Vintage Vs. New: Which Watch Is Right For You?

We’re sold youth as though it’s always better than seniority.

The latest fashion, the most cutting-edge technology, the freshest hit singles; although they may well be admirable in their own right, their principal selling point is that they’re new — or in other words, not old.

Rather than being grounded on anything of real value or substance, this claim is nothing more than a sneaky sales tactic that appeals to our incessant inner drive for novelty.

We like new things because new things are motivators of learning and discovery. If we come across something we haven’t seen before or that we didn’t know, we’re rewarded with a dopamine hit and are therefore more likely to do it again and grow.

Of course, this mechanism is not as useful today in our commercial world as it once was, but companies and marketers do like to exploit it by continually telling us they have the latest and greatest products that we must have.

One look at the watch market and you can see how empty these claims are. Modern watches don’t come anywhere close to their vintage counterparts, and in this article, we’re going to look at exactly why that is.

Originality

Even if you come across someone with the same vintage watch as you, it’s highly unlikely they’ll look exactly the same. As well as the fact mid to high-end watches are generally made by hand, all vintage watches have lived long lives, and this can be seen by one look at their dials and general condition.

As well as a tool for checking the hour, a vintage watch is also a story. Through its materials, design, and ageing, it paints a rich picture of a world now lost to time. You may be able to know the hour and minutes more accurately on any watch with a cheap quartz movement, but in no way will you be able to be transported decades into the past.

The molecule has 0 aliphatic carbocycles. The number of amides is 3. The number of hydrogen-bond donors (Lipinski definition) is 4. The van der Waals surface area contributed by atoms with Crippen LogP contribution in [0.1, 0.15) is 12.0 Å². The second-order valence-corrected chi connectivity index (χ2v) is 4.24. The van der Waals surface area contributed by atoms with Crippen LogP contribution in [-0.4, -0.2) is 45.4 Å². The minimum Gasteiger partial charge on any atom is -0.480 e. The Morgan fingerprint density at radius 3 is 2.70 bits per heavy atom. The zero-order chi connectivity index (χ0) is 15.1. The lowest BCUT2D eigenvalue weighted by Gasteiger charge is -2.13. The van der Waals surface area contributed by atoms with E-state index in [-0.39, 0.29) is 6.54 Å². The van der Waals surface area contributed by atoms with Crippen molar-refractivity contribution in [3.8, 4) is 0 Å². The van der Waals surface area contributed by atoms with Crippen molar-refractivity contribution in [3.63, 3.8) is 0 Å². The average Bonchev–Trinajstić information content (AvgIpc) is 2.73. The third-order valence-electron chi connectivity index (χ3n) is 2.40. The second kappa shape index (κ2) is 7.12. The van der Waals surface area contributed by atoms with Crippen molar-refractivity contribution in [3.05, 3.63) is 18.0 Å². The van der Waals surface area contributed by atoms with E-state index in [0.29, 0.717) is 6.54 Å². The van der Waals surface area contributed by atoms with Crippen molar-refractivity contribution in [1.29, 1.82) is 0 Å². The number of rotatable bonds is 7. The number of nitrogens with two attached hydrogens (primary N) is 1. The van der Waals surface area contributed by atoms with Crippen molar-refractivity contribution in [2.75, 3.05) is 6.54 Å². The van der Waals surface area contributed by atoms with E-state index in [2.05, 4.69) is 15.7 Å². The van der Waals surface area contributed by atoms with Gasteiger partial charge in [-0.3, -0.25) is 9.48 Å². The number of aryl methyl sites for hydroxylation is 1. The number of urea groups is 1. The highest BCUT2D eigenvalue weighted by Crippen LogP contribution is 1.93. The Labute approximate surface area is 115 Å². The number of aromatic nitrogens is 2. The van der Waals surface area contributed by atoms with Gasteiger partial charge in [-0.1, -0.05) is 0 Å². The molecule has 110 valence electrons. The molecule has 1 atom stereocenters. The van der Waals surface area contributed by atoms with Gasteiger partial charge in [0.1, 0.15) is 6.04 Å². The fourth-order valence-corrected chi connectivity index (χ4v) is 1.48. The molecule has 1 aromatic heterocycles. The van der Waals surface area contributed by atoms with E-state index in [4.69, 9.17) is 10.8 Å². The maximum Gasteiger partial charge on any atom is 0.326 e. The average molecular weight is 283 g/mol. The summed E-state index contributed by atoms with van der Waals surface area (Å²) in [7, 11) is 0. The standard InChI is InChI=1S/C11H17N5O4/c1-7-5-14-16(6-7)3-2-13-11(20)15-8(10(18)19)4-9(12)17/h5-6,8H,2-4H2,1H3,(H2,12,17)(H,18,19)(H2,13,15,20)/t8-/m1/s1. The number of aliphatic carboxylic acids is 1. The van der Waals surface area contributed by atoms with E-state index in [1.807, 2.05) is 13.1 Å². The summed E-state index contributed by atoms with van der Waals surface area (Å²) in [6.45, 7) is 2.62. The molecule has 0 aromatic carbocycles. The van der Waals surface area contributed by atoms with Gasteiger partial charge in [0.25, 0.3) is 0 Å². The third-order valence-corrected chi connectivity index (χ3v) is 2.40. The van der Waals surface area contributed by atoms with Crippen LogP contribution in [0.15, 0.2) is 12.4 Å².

Value

Invest in a high-quality vintage watch from a reputable brand, and as long as it doesn’t suffer any serious damage, you will always be able to sell it on and even make a small or considerable profit at the same time.

The same certainly cannot be said for modern watches today — even though a newly made chronograph from a 21st-century brand can cost you the same as a vintage Rolex or Omega. Like a new car, many modern watches can drop a third or even half in value the second you buy them. The level of quality and craftsmanship that went into vintage watches, along with the fact that many are irreplaceable, means they won’t leave you worse off economically.

Purpose

Before the time when there was an app for everything, watches supported a variety of different professions, functions, and activities. If someone needed a way to measure or track something, chances are there was a watch for it.

For instance, in the ’50s and ’60s, major watchmakers like Patek and Omega made chronographs with pulsation dials to help doctors more easily take someone’s pulse. Other watches were made to help professional divers track oxygen intake, pilots to measure fuel consumption, racing drivers to time laps, and military personnel to schedule bombardments.

Other than to look good, you’ll struggle to find a modern watch with as much practical purpose as its vintage counterpart. Every dial and detail of a vintage watch is made for a specific function, and you wear one as much for its beauty as its usefulness.

Something More

Going into a store and picking up a shiny new watch off the shelf is a nice experience. But when buying a vintage watch, there’s something much greater and more fulfilling you connect with that cannot be packaged in a fancy box or captured in a snappy marketing blurb.

Albeit on the surface a piece of jewellery, a vintage watch is also a part of a broad web of people, places, and moments stretching throughout history. And this isn’t just intangible spiel that can only be appreciated mentally; if you know your vintage watches well you can see it directly in the model and dial configurations.

For instance, Rolexes with an underline dial are certain models from the early ’60s in which Rolex put a little underline mark under the text to indicate to customs officials they were no longer using radioactive radium in the dial. You wouldn’t get that with a Swatch.

Parker’s is a century-and-a-half old watch retailer built on loyalty, reliability, and value for money. Check out our reviews on TrustPilot or browse our catalogue to see the latest models we have in stock.

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